One- to four-year programs are available in nuclear medicine technology, and graduates may earn a bachelor’s degree, associate degree, or a certificate. Hospitals are usually the providers of certificate programs, while community colleges and universities are the providers of associate degrees and bachelor’s degrees, respectively. Coursework in all programs typically comprises imaging techniques, computer programs, radiopharmaceuticals, physical sciences, biology and radiation, and safety procedures.
Those with no experience in the healthcare industry must complete a bachelor’s degree, an associate degree, or a 2-year certificate program. Registered nurses, medical technologists, radiologic technologists, and diagnostic medical sonographers who wish to specialize or change jobs within their profession may complete a one-year certification course in nuclear medicine technology.
The Joint Review Committee on Education Programs in Nuclear Medicine Technology accredited some 92 United States and Puerto Rican nuclear medicine technology programs in 2002.
Good patient relationship skills, attention to details, ability to operate equipment, and a team player attitude are essential skills for nuclear medicine technologists to develop.
Advancement opportunities include supervisor, chief technologists, and department administrator and director. There are specialties within nuclear medicine that technologists may choose, including nuclear cardiology or analysis with the aid of computers. A four-year or advanced degree in nuclear medicine technology potentially allows one to work as an instructor in a nuclear medicine technology program. Research laboratories sometimes hire nuclear medicine technologists to assist with their projects. Hospitals and other agencies often employ experienced technologists as safety officers, while others move on to sales positions with equipment manufacturers.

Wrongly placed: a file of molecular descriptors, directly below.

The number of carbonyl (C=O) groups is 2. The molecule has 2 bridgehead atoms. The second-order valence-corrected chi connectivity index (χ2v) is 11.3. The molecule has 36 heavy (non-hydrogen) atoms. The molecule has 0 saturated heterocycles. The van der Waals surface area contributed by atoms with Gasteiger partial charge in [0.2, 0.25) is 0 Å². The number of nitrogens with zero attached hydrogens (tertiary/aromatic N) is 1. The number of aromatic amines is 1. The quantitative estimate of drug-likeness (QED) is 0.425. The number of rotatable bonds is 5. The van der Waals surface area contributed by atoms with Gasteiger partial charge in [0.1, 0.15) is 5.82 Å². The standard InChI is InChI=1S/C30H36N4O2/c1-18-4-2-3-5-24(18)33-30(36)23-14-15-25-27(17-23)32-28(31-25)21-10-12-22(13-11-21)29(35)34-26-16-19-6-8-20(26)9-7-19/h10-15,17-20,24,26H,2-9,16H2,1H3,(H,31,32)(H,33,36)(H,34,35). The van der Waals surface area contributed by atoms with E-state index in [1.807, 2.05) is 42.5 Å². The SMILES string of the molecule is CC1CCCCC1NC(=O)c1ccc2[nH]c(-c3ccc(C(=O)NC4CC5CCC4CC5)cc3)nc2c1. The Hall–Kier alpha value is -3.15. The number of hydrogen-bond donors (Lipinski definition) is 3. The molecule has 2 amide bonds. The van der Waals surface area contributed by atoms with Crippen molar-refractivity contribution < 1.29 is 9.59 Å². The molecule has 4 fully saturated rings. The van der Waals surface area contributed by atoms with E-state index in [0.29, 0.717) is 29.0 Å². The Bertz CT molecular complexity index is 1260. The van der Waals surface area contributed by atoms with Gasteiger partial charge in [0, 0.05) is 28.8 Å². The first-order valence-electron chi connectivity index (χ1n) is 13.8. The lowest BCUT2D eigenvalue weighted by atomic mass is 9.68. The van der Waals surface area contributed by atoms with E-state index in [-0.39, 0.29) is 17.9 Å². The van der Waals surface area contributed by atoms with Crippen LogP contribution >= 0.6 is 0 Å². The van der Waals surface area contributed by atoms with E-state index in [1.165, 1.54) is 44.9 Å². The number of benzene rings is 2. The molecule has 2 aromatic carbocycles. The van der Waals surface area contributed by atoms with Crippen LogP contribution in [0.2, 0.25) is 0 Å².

Nuclear Medicine Technology Job and Employment Opportunities
Older people are the major consumers of nuclear medicine technology services, and the increasing numbers of this demographic will lead to better-than-average job growth through 2012. However, due to the relatively small size of the field, not very many jobs will be open. Those with the best employment prospects will be trained in nuclear medicine as well as another related field, such as diagnostic medical sonography or radiologic technology.
Nuclear medicine is being used in combination with monoclonal antibodies to help doctors find and treat cancer much earlier than they have been able to do. Additional technological advances could increase the use of nuclear medicine further. It is now being used to examine the cardiac, pulmonary, and neurological systems; advances in these fields should spur job growth for nuclear medicine technologists.
As always, economical pressures could seriously hamper the rate at which new nuclear medicine technologies are used. One example of an extremely expensive procedure is positron emission tomography—hospitals or clinics wishing to take advantage of this development must weigh reimbursement rates and equipment costs against patient need.
Historical Earnings Information
$48,750 was the median annual income of all nuclear medicine technologists in 2002. The center 50 percent were paid between $57,200 and $41,460; the highest and lowest 10 percent earned more than $68,710 and less than $35,870, respectively.